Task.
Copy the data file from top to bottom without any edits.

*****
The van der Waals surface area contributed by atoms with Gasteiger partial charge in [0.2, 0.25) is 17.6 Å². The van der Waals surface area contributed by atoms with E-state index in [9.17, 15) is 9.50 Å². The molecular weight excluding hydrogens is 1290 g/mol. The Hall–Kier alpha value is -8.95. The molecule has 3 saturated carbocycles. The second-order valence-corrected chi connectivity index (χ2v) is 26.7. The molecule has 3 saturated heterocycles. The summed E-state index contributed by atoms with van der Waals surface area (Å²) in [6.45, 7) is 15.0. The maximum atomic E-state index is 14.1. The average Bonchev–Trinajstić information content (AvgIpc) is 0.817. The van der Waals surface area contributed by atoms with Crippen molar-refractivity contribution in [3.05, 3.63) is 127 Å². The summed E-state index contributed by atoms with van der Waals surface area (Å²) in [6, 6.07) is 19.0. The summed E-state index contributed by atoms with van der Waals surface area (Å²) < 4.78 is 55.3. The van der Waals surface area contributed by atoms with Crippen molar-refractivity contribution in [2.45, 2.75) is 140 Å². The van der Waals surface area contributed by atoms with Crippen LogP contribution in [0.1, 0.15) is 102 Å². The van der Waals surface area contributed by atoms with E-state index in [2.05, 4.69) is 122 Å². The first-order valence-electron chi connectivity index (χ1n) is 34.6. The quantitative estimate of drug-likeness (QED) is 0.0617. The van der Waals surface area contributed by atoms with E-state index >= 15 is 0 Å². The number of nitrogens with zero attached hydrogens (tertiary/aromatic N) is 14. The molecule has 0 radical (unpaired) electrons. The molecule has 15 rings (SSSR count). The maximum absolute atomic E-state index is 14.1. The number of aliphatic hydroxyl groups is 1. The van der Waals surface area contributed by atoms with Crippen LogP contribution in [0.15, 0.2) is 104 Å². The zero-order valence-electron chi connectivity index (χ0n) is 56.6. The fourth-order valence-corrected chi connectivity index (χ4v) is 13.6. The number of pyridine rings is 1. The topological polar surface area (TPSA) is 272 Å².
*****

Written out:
The van der Waals surface area contributed by atoms with Gasteiger partial charge in [0.2, 0.25) is 17.6 Å². The van der Waals surface area contributed by atoms with E-state index in [9.17, 15) is 9.50 Å². The molecular weight excluding hydrogens is 1290 g/mol. The Hall–Kier alpha value is -8.95. The molecule has 3 saturated carbocycles. The second-order valence-corrected chi connectivity index (χ2v) is 26.7. The molecule has 3 saturated heterocycles. The summed E-state index contributed by atoms with van der Waals surface area (Å²) in [6.45, 7) is 15.0. The maximum atomic E-state index is 14.1. The average Bonchev–Trinajstić information content (AvgIpc) is 0.817. The van der Waals surface area contributed by atoms with Crippen molar-refractivity contribution in [3.05, 3.63) is 127 Å². The summed E-state index contributed by atoms with van der Waals surface area (Å²) in [6, 6.07) is 19.0. The summed E-state index contributed by atoms with van der Waals surface area (Å²) < 4.78 is 55.3. The van der Waals surface area contributed by atoms with Crippen molar-refractivity contribution in [2.45, 2.75) is 140 Å². The van der Waals surface area contributed by atoms with Crippen LogP contribution in [0.1, 0.15) is 102 Å². The van der Waals surface area contributed by atoms with E-state index in [2.05, 4.69) is 122 Å². The first-order valence-electron chi connectivity index (χ1n) is 34.6. The quantitative estimate of drug-likeness (QED) is 0.0617. The van der Waals surface area contributed by atoms with E-state index >= 15 is 0 Å². The number of nitrogens with zero attached hydrogens (tertiary/aromatic N) is 14. The molecule has 0 radical (unpaired) electrons. The molecule has 15 rings (SSSR count). The maximum absolute atomic E-state index is 14.1. The number of aliphatic hydroxyl groups is 1. The van der Waals surface area contributed by atoms with Crippen LogP contribution in [0.15, 0.2) is 104 Å². The zero-order valence-electron chi connectivity index (χ0n) is 56.6. The fourth-order valence-corrected chi connectivity index (χ4v) is 13.6. The number of pyridine rings is 1. The topological polar surface area (TPSA) is 272 Å².